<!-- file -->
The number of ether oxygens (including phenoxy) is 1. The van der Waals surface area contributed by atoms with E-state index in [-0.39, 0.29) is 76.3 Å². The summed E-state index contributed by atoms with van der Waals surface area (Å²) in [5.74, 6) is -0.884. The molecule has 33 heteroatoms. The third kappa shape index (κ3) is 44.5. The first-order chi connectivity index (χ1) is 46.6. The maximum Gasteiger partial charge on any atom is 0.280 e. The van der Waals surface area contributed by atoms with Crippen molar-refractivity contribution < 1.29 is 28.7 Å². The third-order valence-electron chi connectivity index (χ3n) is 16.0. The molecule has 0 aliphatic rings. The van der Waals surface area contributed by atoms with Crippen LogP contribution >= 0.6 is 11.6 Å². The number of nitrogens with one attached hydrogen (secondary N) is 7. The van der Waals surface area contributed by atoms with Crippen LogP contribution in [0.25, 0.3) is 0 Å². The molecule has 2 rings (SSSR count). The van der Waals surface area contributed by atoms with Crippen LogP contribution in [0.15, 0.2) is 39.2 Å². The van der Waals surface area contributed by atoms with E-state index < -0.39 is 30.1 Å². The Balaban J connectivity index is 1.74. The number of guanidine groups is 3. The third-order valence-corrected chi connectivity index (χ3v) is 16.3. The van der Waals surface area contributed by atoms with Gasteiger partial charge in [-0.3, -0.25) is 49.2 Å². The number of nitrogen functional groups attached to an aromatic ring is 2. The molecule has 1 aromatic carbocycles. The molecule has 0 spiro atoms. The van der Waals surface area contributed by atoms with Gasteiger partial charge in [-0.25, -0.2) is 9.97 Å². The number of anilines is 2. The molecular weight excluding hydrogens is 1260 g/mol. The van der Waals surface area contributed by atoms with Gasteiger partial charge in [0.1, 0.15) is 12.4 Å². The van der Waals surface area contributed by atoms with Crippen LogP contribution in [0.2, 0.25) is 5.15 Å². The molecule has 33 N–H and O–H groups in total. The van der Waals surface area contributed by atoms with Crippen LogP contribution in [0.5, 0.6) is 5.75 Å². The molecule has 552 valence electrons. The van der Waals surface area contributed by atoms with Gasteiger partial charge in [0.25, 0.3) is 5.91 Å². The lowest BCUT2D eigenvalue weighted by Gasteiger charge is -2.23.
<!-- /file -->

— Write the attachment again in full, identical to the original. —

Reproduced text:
The number of ether oxygens (including phenoxy) is 1. The van der Waals surface area contributed by atoms with E-state index in [-0.39, 0.29) is 76.3 Å². The summed E-state index contributed by atoms with van der Waals surface area (Å²) in [5.74, 6) is -0.884. The molecule has 33 heteroatoms. The third kappa shape index (κ3) is 44.5. The first-order chi connectivity index (χ1) is 46.6. The maximum Gasteiger partial charge on any atom is 0.280 e. The van der Waals surface area contributed by atoms with Crippen molar-refractivity contribution < 1.29 is 28.7 Å². The third-order valence-electron chi connectivity index (χ3n) is 16.0. The molecule has 0 aliphatic rings. The van der Waals surface area contributed by atoms with Crippen LogP contribution >= 0.6 is 11.6 Å². The number of nitrogens with one attached hydrogen (secondary N) is 7. The van der Waals surface area contributed by atoms with Crippen LogP contribution in [0.25, 0.3) is 0 Å². The molecule has 2 rings (SSSR count). The van der Waals surface area contributed by atoms with Crippen LogP contribution in [0.15, 0.2) is 39.2 Å². The van der Waals surface area contributed by atoms with E-state index < -0.39 is 30.1 Å². The Balaban J connectivity index is 1.74. The number of guanidine groups is 3. The third-order valence-corrected chi connectivity index (χ3v) is 16.3. The van der Waals surface area contributed by atoms with Gasteiger partial charge in [-0.3, -0.25) is 49.2 Å². The number of nitrogen functional groups attached to an aromatic ring is 2. The molecule has 1 aromatic carbocycles. The molecule has 0 spiro atoms. The van der Waals surface area contributed by atoms with Gasteiger partial charge in [-0.25, -0.2) is 9.97 Å². The number of anilines is 2. The molecular weight excluding hydrogens is 1260 g/mol. The van der Waals surface area contributed by atoms with Gasteiger partial charge in [0.1, 0.15) is 12.4 Å². The van der Waals surface area contributed by atoms with Crippen LogP contribution in [0.2, 0.25) is 5.15 Å². The molecule has 33 N–H and O–H groups in total. The van der Waals surface area contributed by atoms with Crippen LogP contribution in [0.5, 0.6) is 5.75 Å². The molecule has 552 valence electrons. The van der Waals surface area contributed by atoms with Gasteiger partial charge in [0.25, 0.3) is 5.91 Å². The lowest BCUT2D eigenvalue weighted by Gasteiger charge is -2.23.